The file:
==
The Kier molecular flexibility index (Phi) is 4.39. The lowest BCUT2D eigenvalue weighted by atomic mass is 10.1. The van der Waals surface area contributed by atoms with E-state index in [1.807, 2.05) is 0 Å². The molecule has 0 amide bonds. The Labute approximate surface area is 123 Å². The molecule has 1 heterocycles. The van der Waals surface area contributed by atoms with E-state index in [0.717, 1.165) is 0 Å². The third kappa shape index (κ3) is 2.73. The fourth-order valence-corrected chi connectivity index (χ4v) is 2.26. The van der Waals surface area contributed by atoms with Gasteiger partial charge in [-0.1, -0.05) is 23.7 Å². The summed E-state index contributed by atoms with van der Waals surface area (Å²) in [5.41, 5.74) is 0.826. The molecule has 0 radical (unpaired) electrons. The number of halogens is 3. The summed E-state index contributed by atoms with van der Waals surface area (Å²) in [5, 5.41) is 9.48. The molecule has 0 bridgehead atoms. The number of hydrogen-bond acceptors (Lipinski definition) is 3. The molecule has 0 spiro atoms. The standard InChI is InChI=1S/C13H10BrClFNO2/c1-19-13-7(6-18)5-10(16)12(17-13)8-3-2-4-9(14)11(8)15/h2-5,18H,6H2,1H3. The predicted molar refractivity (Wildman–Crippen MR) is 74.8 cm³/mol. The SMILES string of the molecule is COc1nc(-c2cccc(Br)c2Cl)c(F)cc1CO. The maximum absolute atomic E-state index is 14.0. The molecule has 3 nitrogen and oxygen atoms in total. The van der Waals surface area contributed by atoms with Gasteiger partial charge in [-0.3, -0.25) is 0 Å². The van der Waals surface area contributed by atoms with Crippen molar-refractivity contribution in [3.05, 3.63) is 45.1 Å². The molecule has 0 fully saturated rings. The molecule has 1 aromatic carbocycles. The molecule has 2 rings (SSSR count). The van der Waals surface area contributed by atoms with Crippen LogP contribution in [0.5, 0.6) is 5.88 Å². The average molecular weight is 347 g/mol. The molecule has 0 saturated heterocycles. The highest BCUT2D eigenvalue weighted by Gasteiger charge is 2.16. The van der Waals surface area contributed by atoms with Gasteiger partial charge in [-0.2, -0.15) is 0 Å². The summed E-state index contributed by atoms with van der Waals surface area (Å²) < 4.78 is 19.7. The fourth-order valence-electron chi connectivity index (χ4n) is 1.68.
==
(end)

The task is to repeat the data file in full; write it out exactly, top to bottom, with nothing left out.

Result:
The Kier molecular flexibility index (Phi) is 4.39. The lowest BCUT2D eigenvalue weighted by atomic mass is 10.1. The van der Waals surface area contributed by atoms with E-state index in [1.807, 2.05) is 0 Å². The molecule has 0 amide bonds. The Labute approximate surface area is 123 Å². The molecule has 1 heterocycles. The van der Waals surface area contributed by atoms with E-state index in [0.717, 1.165) is 0 Å². The third kappa shape index (κ3) is 2.73. The fourth-order valence-corrected chi connectivity index (χ4v) is 2.26. The van der Waals surface area contributed by atoms with Gasteiger partial charge in [-0.1, -0.05) is 23.7 Å². The summed E-state index contributed by atoms with van der Waals surface area (Å²) in [5.41, 5.74) is 0.826. The molecule has 0 radical (unpaired) electrons. The number of halogens is 3. The summed E-state index contributed by atoms with van der Waals surface area (Å²) in [5, 5.41) is 9.48. The molecule has 0 bridgehead atoms. The number of hydrogen-bond acceptors (Lipinski definition) is 3. The molecule has 0 spiro atoms. The standard InChI is InChI=1S/C13H10BrClFNO2/c1-19-13-7(6-18)5-10(16)12(17-13)8-3-2-4-9(14)11(8)15/h2-5,18H,6H2,1H3. The predicted molar refractivity (Wildman–Crippen MR) is 74.8 cm³/mol. The SMILES string of the molecule is COc1nc(-c2cccc(Br)c2Cl)c(F)cc1CO. The maximum absolute atomic E-state index is 14.0. The molecule has 3 nitrogen and oxygen atoms in total. The van der Waals surface area contributed by atoms with Gasteiger partial charge in [-0.3, -0.25) is 0 Å². The van der Waals surface area contributed by atoms with Crippen molar-refractivity contribution in [3.05, 3.63) is 45.1 Å². The molecule has 0 fully saturated rings. The molecule has 1 aromatic carbocycles. The molecule has 2 rings (SSSR count). The van der Waals surface area contributed by atoms with Crippen LogP contribution in [0.5, 0.6) is 5.88 Å². The average molecular weight is 347 g/mol. The molecule has 0 saturated heterocycles. The highest BCUT2D eigenvalue weighted by Gasteiger charge is 2.16. The van der Waals surface area contributed by atoms with Gasteiger partial charge in [-0.2, -0.15) is 0 Å². The summed E-state index contributed by atoms with van der Waals surface area (Å²) < 4.78 is 19.7. The fourth-order valence-electron chi connectivity index (χ4n) is 1.68.